Nottingham Business Improvement District (BID) has been awarded a £66,000 share of grant funding from the Home Office to help it tackle hate crime.
“We are really pleased to have secured this funding which will allow us to work collaboratively with our partners in Community Protection to reinforce the message that Nottingham is a city where there is “No Place for Hate” said Andy Crawford, a director of Nottingham Business Improvement District (BID). “It will help us expand the range of initiatives already in place that are designed to make Nottingham city centre a safe and enjoyable place for people to visit.”
Initiatives that Nottingham BID is already involved in include:
• the operation of the city centre Best Bar None scheme which recognises and rewards safe and well run licensed premises
• the funding of street pastors and taxi marshals
• a radio scheme linking venues to facilitate the sharing of information.
The new funding will be used for the following:
• The development and implementation of a “No Place for Hate” safety and inclusion charter promoting a zero tolerance approach to hate crime in Nottingham city centre. Venues, businesses and service providers will be asked to sign up to this charter which will be one of the criterions for securing Best Bar None accreditation.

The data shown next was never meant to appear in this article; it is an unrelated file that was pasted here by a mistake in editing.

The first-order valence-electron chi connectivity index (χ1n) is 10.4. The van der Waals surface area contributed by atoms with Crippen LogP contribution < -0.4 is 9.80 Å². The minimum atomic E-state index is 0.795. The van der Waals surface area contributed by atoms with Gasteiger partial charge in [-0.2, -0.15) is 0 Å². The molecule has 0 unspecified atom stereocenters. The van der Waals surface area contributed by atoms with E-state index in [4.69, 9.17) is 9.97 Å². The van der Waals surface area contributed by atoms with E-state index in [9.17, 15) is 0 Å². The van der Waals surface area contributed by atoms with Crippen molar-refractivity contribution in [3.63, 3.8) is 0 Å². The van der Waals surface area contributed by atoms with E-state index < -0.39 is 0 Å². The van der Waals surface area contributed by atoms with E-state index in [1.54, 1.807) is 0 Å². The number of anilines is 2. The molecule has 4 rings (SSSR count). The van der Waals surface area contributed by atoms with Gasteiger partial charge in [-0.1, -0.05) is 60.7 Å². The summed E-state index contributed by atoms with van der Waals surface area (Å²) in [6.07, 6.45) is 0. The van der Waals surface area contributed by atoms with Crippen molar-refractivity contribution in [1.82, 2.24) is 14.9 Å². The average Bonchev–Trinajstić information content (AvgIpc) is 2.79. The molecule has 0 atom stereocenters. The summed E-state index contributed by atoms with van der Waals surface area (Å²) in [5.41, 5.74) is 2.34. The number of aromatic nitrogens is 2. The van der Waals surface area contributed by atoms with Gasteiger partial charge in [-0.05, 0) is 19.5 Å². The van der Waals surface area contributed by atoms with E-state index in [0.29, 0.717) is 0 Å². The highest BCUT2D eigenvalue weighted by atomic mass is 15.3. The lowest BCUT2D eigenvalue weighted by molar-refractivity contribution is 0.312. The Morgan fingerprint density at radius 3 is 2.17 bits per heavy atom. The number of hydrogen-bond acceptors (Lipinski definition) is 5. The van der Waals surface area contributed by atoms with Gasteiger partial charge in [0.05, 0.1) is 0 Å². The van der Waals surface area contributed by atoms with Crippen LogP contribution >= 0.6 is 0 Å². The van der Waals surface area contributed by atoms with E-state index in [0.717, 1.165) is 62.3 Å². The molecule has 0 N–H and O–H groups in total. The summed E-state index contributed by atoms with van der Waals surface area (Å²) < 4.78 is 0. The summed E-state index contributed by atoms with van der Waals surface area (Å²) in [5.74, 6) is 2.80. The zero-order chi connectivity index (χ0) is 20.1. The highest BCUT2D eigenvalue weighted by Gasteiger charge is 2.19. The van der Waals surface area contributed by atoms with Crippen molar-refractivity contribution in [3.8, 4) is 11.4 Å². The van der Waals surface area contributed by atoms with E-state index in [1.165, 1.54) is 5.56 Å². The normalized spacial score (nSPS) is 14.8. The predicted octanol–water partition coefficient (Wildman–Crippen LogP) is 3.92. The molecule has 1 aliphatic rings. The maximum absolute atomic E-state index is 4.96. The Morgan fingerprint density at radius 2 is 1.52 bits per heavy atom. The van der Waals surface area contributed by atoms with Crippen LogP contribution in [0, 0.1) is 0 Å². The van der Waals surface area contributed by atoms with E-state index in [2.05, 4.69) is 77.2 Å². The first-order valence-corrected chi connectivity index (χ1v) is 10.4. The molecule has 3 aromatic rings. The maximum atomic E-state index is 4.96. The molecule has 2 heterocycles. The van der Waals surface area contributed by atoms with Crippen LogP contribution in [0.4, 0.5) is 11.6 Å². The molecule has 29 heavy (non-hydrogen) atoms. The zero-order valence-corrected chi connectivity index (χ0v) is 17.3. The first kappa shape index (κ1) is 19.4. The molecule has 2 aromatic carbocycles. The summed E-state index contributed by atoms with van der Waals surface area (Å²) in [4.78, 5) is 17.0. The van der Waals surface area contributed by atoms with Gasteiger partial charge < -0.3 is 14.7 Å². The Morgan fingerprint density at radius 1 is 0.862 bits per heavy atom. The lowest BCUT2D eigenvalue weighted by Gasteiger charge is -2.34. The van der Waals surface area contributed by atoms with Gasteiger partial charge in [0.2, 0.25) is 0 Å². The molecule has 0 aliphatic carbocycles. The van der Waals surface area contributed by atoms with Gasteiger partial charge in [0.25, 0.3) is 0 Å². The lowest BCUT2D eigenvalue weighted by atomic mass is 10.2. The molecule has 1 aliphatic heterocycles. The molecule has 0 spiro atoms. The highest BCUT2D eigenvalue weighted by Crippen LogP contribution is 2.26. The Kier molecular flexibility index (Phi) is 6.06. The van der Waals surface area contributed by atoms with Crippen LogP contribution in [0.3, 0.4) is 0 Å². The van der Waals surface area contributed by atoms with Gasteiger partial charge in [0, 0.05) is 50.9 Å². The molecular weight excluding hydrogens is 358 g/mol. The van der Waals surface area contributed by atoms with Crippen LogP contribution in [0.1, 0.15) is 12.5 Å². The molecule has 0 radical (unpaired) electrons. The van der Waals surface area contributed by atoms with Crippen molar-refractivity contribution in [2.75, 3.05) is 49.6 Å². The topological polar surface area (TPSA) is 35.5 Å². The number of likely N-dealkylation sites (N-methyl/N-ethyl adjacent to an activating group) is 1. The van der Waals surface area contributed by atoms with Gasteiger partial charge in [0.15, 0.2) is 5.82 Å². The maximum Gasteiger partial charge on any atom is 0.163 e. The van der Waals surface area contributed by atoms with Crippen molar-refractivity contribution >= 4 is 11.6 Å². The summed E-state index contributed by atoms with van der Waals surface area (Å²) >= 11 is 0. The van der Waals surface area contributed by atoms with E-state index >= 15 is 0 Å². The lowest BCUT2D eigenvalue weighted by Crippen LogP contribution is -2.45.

• The provision of training and support for city centre businesses, as well as to support providers such as Street Pastors, Taxi Marshals and Night Owls and also community partners such as Nottinghamshire Mencap, Nottingham Women’s Centre and Notts LGBT+ Network . This will be designed to help them put appropriate policies in place and equip them to respond to, and support, victims – both staff and customers. Extra support will be provided to venues popular with the LGBTQ community to identify and action any further steps to make the city feel safer for this community.
• Signage for businesses to help them promote the fact that they are an inclusive and proactive venue.
• A pilot scheme which will involve providing bodycams to door staff at five venues, enabling them to capture evidence of hate crime, ultimately leading to more prosecutions.
• An Exclusion Notice Scheme will be piloted which will exclude offenders of hate crime from all venues in the scheme for a specified period of time. A similar scheme may be introduced for taxis. In addition options for restorative justice and behavioural change programmes for hate incidents will be explored with the aim of shifting attitudes and mind-sets.
• The appointment of a project coordinator.
These activities will be underpinned by a comprehensive communications campaign focused on promoting the message of “No Place for Hate”.